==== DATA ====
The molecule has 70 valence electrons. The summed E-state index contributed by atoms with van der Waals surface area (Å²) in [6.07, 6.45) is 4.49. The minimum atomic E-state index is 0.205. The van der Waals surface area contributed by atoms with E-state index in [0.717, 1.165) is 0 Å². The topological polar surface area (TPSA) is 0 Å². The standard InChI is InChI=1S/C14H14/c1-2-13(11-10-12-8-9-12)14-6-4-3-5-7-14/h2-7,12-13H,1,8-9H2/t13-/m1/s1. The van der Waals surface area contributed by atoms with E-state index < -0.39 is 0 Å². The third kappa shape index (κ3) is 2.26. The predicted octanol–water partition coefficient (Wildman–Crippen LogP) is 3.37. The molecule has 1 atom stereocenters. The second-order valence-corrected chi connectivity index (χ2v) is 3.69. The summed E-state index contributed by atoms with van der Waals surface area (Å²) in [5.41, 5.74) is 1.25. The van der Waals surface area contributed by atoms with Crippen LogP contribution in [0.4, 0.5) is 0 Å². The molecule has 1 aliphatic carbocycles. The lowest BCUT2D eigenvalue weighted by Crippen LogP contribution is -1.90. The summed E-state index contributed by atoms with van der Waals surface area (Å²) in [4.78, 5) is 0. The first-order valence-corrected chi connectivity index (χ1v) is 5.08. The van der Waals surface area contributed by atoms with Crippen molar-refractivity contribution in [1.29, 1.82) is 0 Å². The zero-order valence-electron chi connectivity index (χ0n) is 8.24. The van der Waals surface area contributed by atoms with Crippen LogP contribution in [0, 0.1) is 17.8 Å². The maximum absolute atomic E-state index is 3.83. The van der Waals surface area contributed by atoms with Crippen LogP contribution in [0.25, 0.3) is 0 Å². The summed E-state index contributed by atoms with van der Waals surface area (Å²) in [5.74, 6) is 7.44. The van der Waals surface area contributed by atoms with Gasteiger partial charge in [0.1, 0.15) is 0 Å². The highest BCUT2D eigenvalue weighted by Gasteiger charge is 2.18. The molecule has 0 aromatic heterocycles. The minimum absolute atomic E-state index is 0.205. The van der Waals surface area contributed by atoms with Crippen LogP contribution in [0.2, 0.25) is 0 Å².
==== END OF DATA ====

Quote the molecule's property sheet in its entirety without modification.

The molecule has 70 valence electrons. The summed E-state index contributed by atoms with van der Waals surface area (Å²) in [6.07, 6.45) is 4.49. The minimum atomic E-state index is 0.205. The van der Waals surface area contributed by atoms with E-state index in [0.717, 1.165) is 0 Å². The topological polar surface area (TPSA) is 0 Å². The standard InChI is InChI=1S/C14H14/c1-2-13(11-10-12-8-9-12)14-6-4-3-5-7-14/h2-7,12-13H,1,8-9H2/t13-/m1/s1. The van der Waals surface area contributed by atoms with E-state index < -0.39 is 0 Å². The third kappa shape index (κ3) is 2.26. The predicted octanol–water partition coefficient (Wildman–Crippen LogP) is 3.37. The molecule has 1 atom stereocenters. The second-order valence-corrected chi connectivity index (χ2v) is 3.69. The summed E-state index contributed by atoms with van der Waals surface area (Å²) in [5.41, 5.74) is 1.25. The van der Waals surface area contributed by atoms with Crippen LogP contribution in [0.4, 0.5) is 0 Å². The molecule has 1 aliphatic carbocycles. The lowest BCUT2D eigenvalue weighted by Crippen LogP contribution is -1.90. The summed E-state index contributed by atoms with van der Waals surface area (Å²) in [4.78, 5) is 0. The first-order valence-corrected chi connectivity index (χ1v) is 5.08. The van der Waals surface area contributed by atoms with Crippen molar-refractivity contribution in [1.29, 1.82) is 0 Å². The zero-order valence-electron chi connectivity index (χ0n) is 8.24. The van der Waals surface area contributed by atoms with Crippen LogP contribution in [0, 0.1) is 17.8 Å². The maximum absolute atomic E-state index is 3.83. The van der Waals surface area contributed by atoms with Crippen LogP contribution in [0.25, 0.3) is 0 Å². The summed E-state index contributed by atoms with van der Waals surface area (Å²) in [5.74, 6) is 7.44. The van der Waals surface area contributed by atoms with Gasteiger partial charge in [0.1, 0.15) is 0 Å². The highest BCUT2D eigenvalue weighted by Gasteiger charge is 2.18. The molecule has 0 aromatic heterocycles. The minimum absolute atomic E-state index is 0.205. The van der Waals surface area contributed by atoms with Crippen LogP contribution in [0.2, 0.25) is 0 Å².